American Bull Frog (Lithobates catesbeianus)
The North American Bullfrog is a non-native species that has successfully bred in the wild in the UK. This animal is a significant threat to native amphibians and sightings should be reported immediately. These frogs are huge compared with our native frogs and will eat amphibians and other animals of similar size. Bullfrogs have a large eardrum, at least as big as the eye, and a fold of skin that runs over the top of the eardrum and down towards the flank. They were originally introduced to Britain through the pet trade and probably found their way into the countryside when owners decided to get rid of spawn or tadpoles in nearby ponds. In 1999 they bred for the first time at a site in England and have since been controlled by Natural England.
|Identification||Adults up to 25 cm in length: largest frog encountered in the UK. Green or brown skin, often with dark stripes on hind legs. Very large eardrum (tympanum): at least as large as the eye in females and twice the size of the eye in males. Fold of skin over the top of the eardrum. No ridges along the back. They have a very large single vocal sac under the chin. Bullfrog tadpoles are very large (up to 15cm).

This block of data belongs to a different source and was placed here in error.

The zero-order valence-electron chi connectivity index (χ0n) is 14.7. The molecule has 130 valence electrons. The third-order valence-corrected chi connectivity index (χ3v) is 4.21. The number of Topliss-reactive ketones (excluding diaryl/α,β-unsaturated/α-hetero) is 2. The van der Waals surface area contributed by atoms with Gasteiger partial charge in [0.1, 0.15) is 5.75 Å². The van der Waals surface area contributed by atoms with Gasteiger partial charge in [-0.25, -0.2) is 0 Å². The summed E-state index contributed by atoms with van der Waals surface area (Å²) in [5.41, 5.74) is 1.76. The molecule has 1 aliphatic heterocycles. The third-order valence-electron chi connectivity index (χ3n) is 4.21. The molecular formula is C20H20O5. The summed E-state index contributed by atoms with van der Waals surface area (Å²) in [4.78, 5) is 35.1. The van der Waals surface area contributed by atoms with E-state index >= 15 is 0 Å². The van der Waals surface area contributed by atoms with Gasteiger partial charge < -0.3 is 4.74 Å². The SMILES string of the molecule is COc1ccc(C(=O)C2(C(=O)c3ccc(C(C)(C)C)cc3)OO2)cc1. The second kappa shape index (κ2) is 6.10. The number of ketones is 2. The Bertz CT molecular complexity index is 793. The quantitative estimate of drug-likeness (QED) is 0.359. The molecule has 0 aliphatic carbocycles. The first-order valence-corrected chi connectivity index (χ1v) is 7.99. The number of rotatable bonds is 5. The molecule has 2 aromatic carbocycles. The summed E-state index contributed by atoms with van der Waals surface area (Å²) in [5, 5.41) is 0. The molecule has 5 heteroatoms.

Oval, horizontal pupil.
Call: deep, low-pitched bellow. Reminiscent of calls made by cattle. A deep bass “gr-rum” or “jug-o-rum”.
|Distribution||Non-native species. Native to North America. Probably introduced to the wild in the UK via the pet trade. Potentially very damaging to native fauna; currently controlled by Natural England. Rarely encountered in the UK.|
|Ecology||Strongly aquatic. Found near the edges of ponds and marshes. Opportunistic feeders and will eat anything smaller than themselves. Cannibalism is common. Breeding season begins in spring and lasts throughout early summer. Breed in densely vegetated shallow ponds. Very large tadpoles: up to 15 cm.
Eggs are laid on the surface of the water and one clutch can consist of up to 20,000 eggs.
|Predators and other threats||The American Bullfrog is extremely large and therefore less susceptible to predation compared to the native Common Frog. However, in the UK it is still likely to be prey for large birds and mammals such as Herons and Badgers. The tadpoles and juvenile Bullfrogs are likely to be predated upon by fish, snakes, birds and mammals. The global population of the American Bullfrog is thought to be increasing and has been extremely successful in establishing populations outside it’s natural range, aided by exportation for the pet and food trades.|
N.B. The release of exotic species into the wild is a criminal offence under the Wildlife and Countryside Act 1981.